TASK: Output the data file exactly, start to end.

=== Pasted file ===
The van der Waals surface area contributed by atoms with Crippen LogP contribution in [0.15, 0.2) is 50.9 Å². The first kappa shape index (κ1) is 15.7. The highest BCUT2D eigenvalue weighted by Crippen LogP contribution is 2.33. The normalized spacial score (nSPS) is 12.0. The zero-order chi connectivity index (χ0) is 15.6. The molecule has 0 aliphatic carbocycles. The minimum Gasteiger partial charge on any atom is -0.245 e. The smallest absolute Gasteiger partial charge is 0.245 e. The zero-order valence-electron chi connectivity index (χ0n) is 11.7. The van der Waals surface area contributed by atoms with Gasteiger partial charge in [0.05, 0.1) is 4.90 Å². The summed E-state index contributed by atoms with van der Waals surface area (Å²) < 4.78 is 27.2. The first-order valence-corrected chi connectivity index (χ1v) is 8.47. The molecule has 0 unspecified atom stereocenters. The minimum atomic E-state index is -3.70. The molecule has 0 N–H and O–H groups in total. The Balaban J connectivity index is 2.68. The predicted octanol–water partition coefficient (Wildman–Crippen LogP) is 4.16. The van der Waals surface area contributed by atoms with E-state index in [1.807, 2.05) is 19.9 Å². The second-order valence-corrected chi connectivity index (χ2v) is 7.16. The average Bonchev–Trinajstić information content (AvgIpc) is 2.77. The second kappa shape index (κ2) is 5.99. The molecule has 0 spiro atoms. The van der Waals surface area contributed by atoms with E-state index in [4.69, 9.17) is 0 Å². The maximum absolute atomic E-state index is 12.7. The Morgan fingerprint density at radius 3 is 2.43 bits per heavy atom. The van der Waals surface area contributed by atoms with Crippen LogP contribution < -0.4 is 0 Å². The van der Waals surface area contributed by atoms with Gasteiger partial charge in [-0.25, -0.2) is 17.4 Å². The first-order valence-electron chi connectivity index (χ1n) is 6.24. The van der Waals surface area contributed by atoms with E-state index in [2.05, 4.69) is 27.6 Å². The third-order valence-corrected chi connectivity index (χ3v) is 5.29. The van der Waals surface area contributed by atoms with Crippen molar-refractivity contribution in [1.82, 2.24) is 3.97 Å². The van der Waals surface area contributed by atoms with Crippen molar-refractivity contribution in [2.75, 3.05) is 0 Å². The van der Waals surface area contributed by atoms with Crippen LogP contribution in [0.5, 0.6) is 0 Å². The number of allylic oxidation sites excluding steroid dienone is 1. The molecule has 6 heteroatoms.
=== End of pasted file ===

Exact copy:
The van der Waals surface area contributed by atoms with Crippen LogP contribution in [0.15, 0.2) is 50.9 Å². The first kappa shape index (κ1) is 15.7. The highest BCUT2D eigenvalue weighted by Crippen LogP contribution is 2.33. The normalized spacial score (nSPS) is 12.0. The zero-order chi connectivity index (χ0) is 15.6. The molecule has 0 aliphatic carbocycles. The minimum Gasteiger partial charge on any atom is -0.245 e. The smallest absolute Gasteiger partial charge is 0.245 e. The zero-order valence-electron chi connectivity index (χ0n) is 11.7. The van der Waals surface area contributed by atoms with Gasteiger partial charge in [0.05, 0.1) is 4.90 Å². The summed E-state index contributed by atoms with van der Waals surface area (Å²) < 4.78 is 27.2. The first-order valence-corrected chi connectivity index (χ1v) is 8.47. The molecule has 0 unspecified atom stereocenters. The minimum atomic E-state index is -3.70. The molecule has 0 N–H and O–H groups in total. The Balaban J connectivity index is 2.68. The predicted octanol–water partition coefficient (Wildman–Crippen LogP) is 4.16. The van der Waals surface area contributed by atoms with E-state index in [1.807, 2.05) is 19.9 Å². The second-order valence-corrected chi connectivity index (χ2v) is 7.16. The average Bonchev–Trinajstić information content (AvgIpc) is 2.77. The second kappa shape index (κ2) is 5.99. The molecule has 0 spiro atoms. The van der Waals surface area contributed by atoms with E-state index in [4.69, 9.17) is 0 Å². The maximum absolute atomic E-state index is 12.7. The Morgan fingerprint density at radius 3 is 2.43 bits per heavy atom. The van der Waals surface area contributed by atoms with Crippen LogP contribution < -0.4 is 0 Å². The van der Waals surface area contributed by atoms with Gasteiger partial charge in [-0.25, -0.2) is 17.4 Å². The first-order valence-electron chi connectivity index (χ1n) is 6.24. The van der Waals surface area contributed by atoms with E-state index in [2.05, 4.69) is 27.6 Å². The third-order valence-corrected chi connectivity index (χ3v) is 5.29. The van der Waals surface area contributed by atoms with Crippen molar-refractivity contribution in [1.82, 2.24) is 3.97 Å². The van der Waals surface area contributed by atoms with Crippen molar-refractivity contribution in [2.75, 3.05) is 0 Å². The van der Waals surface area contributed by atoms with Crippen LogP contribution in [0.5, 0.6) is 0 Å². The number of allylic oxidation sites excluding steroid dienone is 1. The molecule has 6 heteroatoms.